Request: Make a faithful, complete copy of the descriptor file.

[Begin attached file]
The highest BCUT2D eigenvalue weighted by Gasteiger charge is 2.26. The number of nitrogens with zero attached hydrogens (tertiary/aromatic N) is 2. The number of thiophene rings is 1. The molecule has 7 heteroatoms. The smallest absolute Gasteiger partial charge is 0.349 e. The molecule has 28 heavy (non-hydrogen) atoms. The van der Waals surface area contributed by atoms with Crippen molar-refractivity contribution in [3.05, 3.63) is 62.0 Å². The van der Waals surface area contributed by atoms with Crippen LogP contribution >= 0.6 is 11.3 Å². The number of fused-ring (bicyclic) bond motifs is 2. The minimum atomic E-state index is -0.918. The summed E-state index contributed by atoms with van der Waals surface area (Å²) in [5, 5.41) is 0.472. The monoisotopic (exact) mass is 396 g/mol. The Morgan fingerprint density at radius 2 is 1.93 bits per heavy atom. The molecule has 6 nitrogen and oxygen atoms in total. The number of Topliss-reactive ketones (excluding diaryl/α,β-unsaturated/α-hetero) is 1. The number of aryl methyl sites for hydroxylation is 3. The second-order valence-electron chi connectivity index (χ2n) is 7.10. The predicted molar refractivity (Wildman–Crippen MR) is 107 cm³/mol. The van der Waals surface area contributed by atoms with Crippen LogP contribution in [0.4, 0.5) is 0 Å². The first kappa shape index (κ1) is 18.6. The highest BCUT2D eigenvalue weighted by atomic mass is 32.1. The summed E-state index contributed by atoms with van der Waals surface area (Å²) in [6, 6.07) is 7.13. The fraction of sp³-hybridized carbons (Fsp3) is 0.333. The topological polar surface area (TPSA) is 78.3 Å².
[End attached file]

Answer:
The highest BCUT2D eigenvalue weighted by Gasteiger charge is 2.26. The number of nitrogens with zero attached hydrogens (tertiary/aromatic N) is 2. The number of thiophene rings is 1. The molecule has 7 heteroatoms. The smallest absolute Gasteiger partial charge is 0.349 e. The molecule has 28 heavy (non-hydrogen) atoms. The van der Waals surface area contributed by atoms with Crippen molar-refractivity contribution in [3.05, 3.63) is 62.0 Å². The van der Waals surface area contributed by atoms with Crippen LogP contribution >= 0.6 is 11.3 Å². The number of fused-ring (bicyclic) bond motifs is 2. The minimum atomic E-state index is -0.918. The summed E-state index contributed by atoms with van der Waals surface area (Å²) in [5, 5.41) is 0.472. The monoisotopic (exact) mass is 396 g/mol. The Morgan fingerprint density at radius 2 is 1.93 bits per heavy atom. The molecule has 6 nitrogen and oxygen atoms in total. The number of Topliss-reactive ketones (excluding diaryl/α,β-unsaturated/α-hetero) is 1. The number of aryl methyl sites for hydroxylation is 3. The second-order valence-electron chi connectivity index (χ2n) is 7.10. The predicted molar refractivity (Wildman–Crippen MR) is 107 cm³/mol. The van der Waals surface area contributed by atoms with Crippen LogP contribution in [0.4, 0.5) is 0 Å². The first kappa shape index (κ1) is 18.6. The highest BCUT2D eigenvalue weighted by atomic mass is 32.1. The summed E-state index contributed by atoms with van der Waals surface area (Å²) in [6, 6.07) is 7.13. The fraction of sp³-hybridized carbons (Fsp3) is 0.333. The topological polar surface area (TPSA) is 78.3 Å².